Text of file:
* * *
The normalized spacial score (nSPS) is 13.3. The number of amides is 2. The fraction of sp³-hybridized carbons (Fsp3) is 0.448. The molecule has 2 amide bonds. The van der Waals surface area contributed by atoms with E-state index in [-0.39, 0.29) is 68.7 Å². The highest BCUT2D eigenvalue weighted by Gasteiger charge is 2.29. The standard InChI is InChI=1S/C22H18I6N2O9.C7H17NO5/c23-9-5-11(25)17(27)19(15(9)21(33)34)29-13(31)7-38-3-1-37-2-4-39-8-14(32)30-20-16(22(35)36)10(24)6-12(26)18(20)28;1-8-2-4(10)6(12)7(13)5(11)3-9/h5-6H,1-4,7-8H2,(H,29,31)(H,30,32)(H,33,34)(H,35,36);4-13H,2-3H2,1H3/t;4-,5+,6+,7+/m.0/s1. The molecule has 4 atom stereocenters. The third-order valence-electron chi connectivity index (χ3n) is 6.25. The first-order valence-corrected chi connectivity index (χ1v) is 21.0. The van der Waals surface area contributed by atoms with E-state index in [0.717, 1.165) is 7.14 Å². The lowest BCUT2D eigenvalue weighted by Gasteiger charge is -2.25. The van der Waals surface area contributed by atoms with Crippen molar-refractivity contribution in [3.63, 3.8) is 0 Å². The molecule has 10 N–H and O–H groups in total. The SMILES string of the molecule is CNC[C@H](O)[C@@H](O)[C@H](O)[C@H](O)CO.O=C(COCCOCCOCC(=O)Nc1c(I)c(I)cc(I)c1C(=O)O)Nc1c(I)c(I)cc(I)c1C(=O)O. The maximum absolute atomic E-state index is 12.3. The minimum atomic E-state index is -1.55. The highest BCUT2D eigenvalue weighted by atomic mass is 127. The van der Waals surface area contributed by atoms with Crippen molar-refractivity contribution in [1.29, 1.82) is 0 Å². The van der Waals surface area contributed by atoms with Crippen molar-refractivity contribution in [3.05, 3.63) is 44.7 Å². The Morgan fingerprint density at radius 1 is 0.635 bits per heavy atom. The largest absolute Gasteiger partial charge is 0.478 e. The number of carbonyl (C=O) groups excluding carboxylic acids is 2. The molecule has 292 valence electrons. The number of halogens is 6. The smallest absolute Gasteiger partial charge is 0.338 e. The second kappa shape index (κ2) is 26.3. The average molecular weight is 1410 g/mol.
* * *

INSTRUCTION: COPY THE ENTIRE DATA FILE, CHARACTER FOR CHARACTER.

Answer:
The normalized spacial score (nSPS) is 13.3. The number of amides is 2. The fraction of sp³-hybridized carbons (Fsp3) is 0.448. The molecule has 2 amide bonds. The van der Waals surface area contributed by atoms with E-state index in [-0.39, 0.29) is 68.7 Å². The highest BCUT2D eigenvalue weighted by Gasteiger charge is 2.29. The standard InChI is InChI=1S/C22H18I6N2O9.C7H17NO5/c23-9-5-11(25)17(27)19(15(9)21(33)34)29-13(31)7-38-3-1-37-2-4-39-8-14(32)30-20-16(22(35)36)10(24)6-12(26)18(20)28;1-8-2-4(10)6(12)7(13)5(11)3-9/h5-6H,1-4,7-8H2,(H,29,31)(H,30,32)(H,33,34)(H,35,36);4-13H,2-3H2,1H3/t;4-,5+,6+,7+/m.0/s1. The molecule has 4 atom stereocenters. The third-order valence-electron chi connectivity index (χ3n) is 6.25. The first-order valence-corrected chi connectivity index (χ1v) is 21.0. The van der Waals surface area contributed by atoms with E-state index in [0.717, 1.165) is 7.14 Å². The lowest BCUT2D eigenvalue weighted by Gasteiger charge is -2.25. The van der Waals surface area contributed by atoms with Crippen molar-refractivity contribution in [3.63, 3.8) is 0 Å². The molecule has 10 N–H and O–H groups in total. The SMILES string of the molecule is CNC[C@H](O)[C@@H](O)[C@H](O)[C@H](O)CO.O=C(COCCOCCOCC(=O)Nc1c(I)c(I)cc(I)c1C(=O)O)Nc1c(I)c(I)cc(I)c1C(=O)O. The maximum absolute atomic E-state index is 12.3. The minimum atomic E-state index is -1.55. The highest BCUT2D eigenvalue weighted by atomic mass is 127. The van der Waals surface area contributed by atoms with Crippen molar-refractivity contribution in [1.29, 1.82) is 0 Å². The van der Waals surface area contributed by atoms with Crippen molar-refractivity contribution in [3.05, 3.63) is 44.7 Å². The Morgan fingerprint density at radius 1 is 0.635 bits per heavy atom. The largest absolute Gasteiger partial charge is 0.478 e. The number of carbonyl (C=O) groups excluding carboxylic acids is 2. The molecule has 292 valence electrons. The number of halogens is 6. The smallest absolute Gasteiger partial charge is 0.338 e. The second kappa shape index (κ2) is 26.3. The average molecular weight is 1410 g/mol.